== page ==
Within A Week

August 6th, 2008 § 0 comments

The first week in nyc has been a strange one, a cross between grueling packing and unpacking, shifting and rearranging. The apartment has changed numerous times as I argued with D over where furniture should go, and what looked best where. It is odd how the same objects look and behave differently in a different sized/shaped place, objects that were deemed practical in Richmond have lost their purpose here. The # 4J made moving in a real pleasure—at least more of a task than that of moving out—even more enjoyable than a seven hour truck ride with a rather doped up, carsick, and miserable Boo. The apartment is now caught in a stage of livable confusion, it has come a long way since the box filled moment of my beginning, but it has a long way yet to go.


Simultaneously I have been host, guest, tour guide (if a one), and a tourist. The wonderful thing about having friends only blocks away (for the first time in a long while) is they want to help settle you in. I was shown all the most important places, mainly where to buy wholesale beer and organic vegetables, but the tour also included restaurants, hardware stores, and other neighborhood necessities. Sightseeing with D gave me the short-lived opportunity of being a guide and tourist all-at-once, resident and out-of-state visitor. We visited international territory, a spectacularly large hole near Wall St, the Village of the center and both sides; we even walked from 42nd street to 13th.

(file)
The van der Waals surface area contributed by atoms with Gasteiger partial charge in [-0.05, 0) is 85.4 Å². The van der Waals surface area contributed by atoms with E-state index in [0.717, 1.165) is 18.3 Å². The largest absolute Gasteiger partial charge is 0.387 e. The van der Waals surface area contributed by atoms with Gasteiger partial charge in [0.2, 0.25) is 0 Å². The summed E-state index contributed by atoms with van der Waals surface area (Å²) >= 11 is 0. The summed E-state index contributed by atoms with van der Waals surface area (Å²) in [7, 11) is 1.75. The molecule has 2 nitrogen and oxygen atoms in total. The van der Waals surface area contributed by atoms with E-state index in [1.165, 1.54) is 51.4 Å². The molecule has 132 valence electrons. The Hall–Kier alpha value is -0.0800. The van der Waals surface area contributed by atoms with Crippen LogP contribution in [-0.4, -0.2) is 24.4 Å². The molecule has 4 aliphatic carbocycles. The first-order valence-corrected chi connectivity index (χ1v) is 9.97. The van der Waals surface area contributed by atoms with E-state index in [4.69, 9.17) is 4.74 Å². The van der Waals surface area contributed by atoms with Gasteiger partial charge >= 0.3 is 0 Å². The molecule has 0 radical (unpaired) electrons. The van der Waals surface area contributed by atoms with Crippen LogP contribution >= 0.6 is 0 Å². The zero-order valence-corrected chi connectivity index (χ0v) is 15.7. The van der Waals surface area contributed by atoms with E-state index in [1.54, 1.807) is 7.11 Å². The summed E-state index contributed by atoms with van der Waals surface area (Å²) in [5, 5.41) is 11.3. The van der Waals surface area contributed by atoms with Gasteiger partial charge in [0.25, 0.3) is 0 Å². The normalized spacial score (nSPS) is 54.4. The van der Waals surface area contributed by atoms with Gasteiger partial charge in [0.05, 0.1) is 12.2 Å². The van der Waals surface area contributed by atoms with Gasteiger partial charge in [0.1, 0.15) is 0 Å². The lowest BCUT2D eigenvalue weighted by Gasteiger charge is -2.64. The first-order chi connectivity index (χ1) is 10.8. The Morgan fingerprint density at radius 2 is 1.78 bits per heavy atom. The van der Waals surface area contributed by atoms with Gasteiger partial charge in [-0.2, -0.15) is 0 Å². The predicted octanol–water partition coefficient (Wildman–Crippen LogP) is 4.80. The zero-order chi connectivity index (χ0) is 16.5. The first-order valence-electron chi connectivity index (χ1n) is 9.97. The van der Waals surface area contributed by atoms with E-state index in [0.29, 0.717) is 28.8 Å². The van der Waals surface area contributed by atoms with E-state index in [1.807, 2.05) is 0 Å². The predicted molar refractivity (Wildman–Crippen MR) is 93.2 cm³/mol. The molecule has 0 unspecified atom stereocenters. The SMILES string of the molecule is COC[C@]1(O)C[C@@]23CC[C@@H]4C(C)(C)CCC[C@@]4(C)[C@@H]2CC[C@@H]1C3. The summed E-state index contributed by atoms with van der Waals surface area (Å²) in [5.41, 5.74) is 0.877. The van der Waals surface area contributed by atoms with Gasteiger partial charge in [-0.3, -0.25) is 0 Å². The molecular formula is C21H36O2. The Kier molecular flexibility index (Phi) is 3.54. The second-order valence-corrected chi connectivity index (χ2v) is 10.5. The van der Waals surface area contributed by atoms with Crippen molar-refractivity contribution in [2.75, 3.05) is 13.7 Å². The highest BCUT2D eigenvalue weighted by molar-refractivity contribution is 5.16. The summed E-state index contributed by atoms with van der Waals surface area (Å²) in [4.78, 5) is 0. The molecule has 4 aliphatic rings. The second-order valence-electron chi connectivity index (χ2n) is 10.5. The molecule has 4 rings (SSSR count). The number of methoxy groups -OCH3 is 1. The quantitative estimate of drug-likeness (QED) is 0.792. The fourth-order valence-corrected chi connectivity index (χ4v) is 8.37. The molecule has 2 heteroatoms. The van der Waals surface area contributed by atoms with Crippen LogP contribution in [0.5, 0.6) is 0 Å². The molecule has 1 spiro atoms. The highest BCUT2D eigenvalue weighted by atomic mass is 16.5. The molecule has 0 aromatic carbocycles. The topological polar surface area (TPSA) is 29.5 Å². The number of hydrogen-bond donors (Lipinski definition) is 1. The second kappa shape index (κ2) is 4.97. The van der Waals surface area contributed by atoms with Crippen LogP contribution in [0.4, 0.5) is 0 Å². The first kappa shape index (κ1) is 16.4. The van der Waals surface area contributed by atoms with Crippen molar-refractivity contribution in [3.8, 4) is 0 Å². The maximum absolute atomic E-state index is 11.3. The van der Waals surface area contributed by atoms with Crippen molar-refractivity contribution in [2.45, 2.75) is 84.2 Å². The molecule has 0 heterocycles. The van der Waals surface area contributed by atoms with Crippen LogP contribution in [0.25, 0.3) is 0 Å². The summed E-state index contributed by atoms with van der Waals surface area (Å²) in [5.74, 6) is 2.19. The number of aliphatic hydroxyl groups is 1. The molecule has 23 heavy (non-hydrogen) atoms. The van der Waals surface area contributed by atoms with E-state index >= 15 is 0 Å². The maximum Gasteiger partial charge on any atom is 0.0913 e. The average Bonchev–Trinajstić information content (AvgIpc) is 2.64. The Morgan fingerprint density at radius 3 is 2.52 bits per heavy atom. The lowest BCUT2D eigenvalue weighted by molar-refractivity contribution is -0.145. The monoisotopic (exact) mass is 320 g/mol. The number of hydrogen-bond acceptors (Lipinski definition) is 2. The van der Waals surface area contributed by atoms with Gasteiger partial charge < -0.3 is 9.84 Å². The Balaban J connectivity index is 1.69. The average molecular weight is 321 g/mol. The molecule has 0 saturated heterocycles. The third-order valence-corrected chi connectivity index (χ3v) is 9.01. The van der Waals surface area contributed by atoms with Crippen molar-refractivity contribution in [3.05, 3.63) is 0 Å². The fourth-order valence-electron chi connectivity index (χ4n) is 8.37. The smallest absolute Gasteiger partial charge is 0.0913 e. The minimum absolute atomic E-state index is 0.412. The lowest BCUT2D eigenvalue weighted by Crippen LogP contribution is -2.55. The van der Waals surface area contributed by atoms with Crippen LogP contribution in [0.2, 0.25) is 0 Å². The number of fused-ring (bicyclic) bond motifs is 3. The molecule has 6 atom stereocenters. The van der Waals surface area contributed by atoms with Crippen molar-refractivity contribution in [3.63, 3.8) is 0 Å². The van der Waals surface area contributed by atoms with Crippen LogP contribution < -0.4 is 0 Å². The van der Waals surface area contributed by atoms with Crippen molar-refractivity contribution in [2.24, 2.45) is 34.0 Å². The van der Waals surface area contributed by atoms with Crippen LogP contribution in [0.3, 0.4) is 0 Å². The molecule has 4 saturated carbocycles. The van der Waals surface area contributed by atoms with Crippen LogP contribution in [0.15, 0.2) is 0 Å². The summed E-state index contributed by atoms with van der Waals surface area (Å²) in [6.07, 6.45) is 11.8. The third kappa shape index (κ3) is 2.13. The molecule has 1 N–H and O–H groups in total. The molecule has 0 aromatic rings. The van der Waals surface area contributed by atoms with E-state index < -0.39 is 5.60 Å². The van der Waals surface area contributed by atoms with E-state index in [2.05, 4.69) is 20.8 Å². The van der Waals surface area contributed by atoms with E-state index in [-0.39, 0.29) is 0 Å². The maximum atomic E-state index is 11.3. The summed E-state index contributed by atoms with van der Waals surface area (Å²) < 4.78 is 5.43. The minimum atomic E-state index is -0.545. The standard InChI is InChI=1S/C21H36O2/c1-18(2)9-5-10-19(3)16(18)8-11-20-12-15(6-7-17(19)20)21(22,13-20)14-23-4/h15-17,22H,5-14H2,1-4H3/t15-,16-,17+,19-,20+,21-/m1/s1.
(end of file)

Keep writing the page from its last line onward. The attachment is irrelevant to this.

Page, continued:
And in the background of all this lurks the real questions (or concerns?), most of which pertain to the immediate now and to the distant future. What this city will dredge up for me is something of a mystery, like the vibe of the city itself. I am afraid to leave for fear of wanting to come back. I would rather stay and struggle than realize, at this moment, that I like it. Like meeting new people, it takes me a while to warm up to a new place, especially one as shifting as nyc. I wonder if west coasters belong in the east, or if nomadic youths belong in the city, or if anyone really belongs here at all. I bounce from one end of the city to the other, excited by the possibility of being able to go so far and see so much, but I find each neighborhood as unlikely as the next. Everything moves so fast—jobs, apartments, ideas, trends, tastes— I am observing only a whirlwind mixture. As much as people in general avoid discomfort, like poverty there is a lovely feeling to being displaced, undecided, and out of sync. The realm of possibility feels larger when there is no schedule, no routine, and no certainty.

dog walker

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